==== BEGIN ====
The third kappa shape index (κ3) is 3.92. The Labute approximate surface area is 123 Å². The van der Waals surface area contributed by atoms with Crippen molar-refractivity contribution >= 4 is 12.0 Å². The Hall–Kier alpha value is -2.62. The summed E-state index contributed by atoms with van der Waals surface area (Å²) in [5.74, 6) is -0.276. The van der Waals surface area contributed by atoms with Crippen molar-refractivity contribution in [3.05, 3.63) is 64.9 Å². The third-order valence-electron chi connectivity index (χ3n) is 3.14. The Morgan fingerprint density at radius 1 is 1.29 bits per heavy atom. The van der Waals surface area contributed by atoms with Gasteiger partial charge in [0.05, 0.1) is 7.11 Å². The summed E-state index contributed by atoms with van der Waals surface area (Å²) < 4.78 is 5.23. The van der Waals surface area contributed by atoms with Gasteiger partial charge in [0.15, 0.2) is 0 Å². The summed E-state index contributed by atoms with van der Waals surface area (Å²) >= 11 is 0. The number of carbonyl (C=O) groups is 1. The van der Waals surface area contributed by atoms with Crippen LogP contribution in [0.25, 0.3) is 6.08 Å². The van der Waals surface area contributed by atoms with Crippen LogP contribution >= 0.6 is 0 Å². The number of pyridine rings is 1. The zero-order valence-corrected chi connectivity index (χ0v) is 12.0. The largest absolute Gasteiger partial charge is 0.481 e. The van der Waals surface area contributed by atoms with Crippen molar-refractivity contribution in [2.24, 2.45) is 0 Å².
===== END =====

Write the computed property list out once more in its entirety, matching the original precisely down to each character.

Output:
The third kappa shape index (κ3) is 3.92. The Labute approximate surface area is 123 Å². The van der Waals surface area contributed by atoms with Crippen molar-refractivity contribution >= 4 is 12.0 Å². The Hall–Kier alpha value is -2.62. The summed E-state index contributed by atoms with van der Waals surface area (Å²) in [5.74, 6) is -0.276. The van der Waals surface area contributed by atoms with Crippen molar-refractivity contribution in [3.05, 3.63) is 64.9 Å². The third-order valence-electron chi connectivity index (χ3n) is 3.14. The Morgan fingerprint density at radius 1 is 1.29 bits per heavy atom. The van der Waals surface area contributed by atoms with Gasteiger partial charge in [0.05, 0.1) is 7.11 Å². The summed E-state index contributed by atoms with van der Waals surface area (Å²) < 4.78 is 5.23. The van der Waals surface area contributed by atoms with Gasteiger partial charge in [0.15, 0.2) is 0 Å². The summed E-state index contributed by atoms with van der Waals surface area (Å²) >= 11 is 0. The number of carbonyl (C=O) groups is 1. The van der Waals surface area contributed by atoms with Crippen LogP contribution in [0.25, 0.3) is 6.08 Å². The van der Waals surface area contributed by atoms with Crippen LogP contribution >= 0.6 is 0 Å². The number of pyridine rings is 1. The zero-order valence-corrected chi connectivity index (χ0v) is 12.0. The largest absolute Gasteiger partial charge is 0.481 e. The van der Waals surface area contributed by atoms with Crippen molar-refractivity contribution in [2.24, 2.45) is 0 Å².